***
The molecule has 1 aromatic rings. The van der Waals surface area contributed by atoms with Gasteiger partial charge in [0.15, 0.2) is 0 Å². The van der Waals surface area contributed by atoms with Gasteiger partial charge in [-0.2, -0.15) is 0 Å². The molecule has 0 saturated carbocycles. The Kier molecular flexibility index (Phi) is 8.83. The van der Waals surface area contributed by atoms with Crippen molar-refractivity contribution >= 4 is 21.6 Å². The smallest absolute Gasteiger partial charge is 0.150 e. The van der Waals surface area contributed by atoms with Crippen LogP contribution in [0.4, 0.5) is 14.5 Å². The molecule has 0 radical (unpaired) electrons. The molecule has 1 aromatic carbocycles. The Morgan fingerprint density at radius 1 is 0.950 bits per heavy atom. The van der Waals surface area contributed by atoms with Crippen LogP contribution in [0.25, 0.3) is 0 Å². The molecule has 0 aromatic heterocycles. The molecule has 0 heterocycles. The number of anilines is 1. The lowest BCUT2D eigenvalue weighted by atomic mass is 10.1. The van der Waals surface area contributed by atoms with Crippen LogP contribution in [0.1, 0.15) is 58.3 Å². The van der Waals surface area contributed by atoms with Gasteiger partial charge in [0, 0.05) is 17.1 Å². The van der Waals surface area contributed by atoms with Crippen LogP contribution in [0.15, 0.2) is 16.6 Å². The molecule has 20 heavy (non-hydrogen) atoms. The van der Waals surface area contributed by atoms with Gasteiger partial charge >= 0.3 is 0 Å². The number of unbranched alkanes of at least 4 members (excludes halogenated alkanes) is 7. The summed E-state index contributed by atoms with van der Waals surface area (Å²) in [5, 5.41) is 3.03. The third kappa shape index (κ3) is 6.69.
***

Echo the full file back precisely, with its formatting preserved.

The molecule has 1 aromatic rings. The van der Waals surface area contributed by atoms with Gasteiger partial charge in [0.15, 0.2) is 0 Å². The van der Waals surface area contributed by atoms with Gasteiger partial charge in [-0.2, -0.15) is 0 Å². The molecule has 0 saturated carbocycles. The Kier molecular flexibility index (Phi) is 8.83. The van der Waals surface area contributed by atoms with Crippen molar-refractivity contribution >= 4 is 21.6 Å². The smallest absolute Gasteiger partial charge is 0.150 e. The van der Waals surface area contributed by atoms with Crippen LogP contribution in [0.4, 0.5) is 14.5 Å². The molecule has 0 radical (unpaired) electrons. The molecule has 1 aromatic carbocycles. The Morgan fingerprint density at radius 1 is 0.950 bits per heavy atom. The van der Waals surface area contributed by atoms with Crippen LogP contribution in [0.25, 0.3) is 0 Å². The molecule has 0 aromatic heterocycles. The molecule has 0 heterocycles. The number of anilines is 1. The lowest BCUT2D eigenvalue weighted by atomic mass is 10.1. The van der Waals surface area contributed by atoms with Crippen LogP contribution in [0.1, 0.15) is 58.3 Å². The van der Waals surface area contributed by atoms with Gasteiger partial charge in [0, 0.05) is 17.1 Å². The van der Waals surface area contributed by atoms with Crippen LogP contribution in [0.15, 0.2) is 16.6 Å². The molecule has 20 heavy (non-hydrogen) atoms. The van der Waals surface area contributed by atoms with Gasteiger partial charge >= 0.3 is 0 Å². The number of unbranched alkanes of at least 4 members (excludes halogenated alkanes) is 7. The summed E-state index contributed by atoms with van der Waals surface area (Å²) in [5, 5.41) is 3.03. The third kappa shape index (κ3) is 6.69.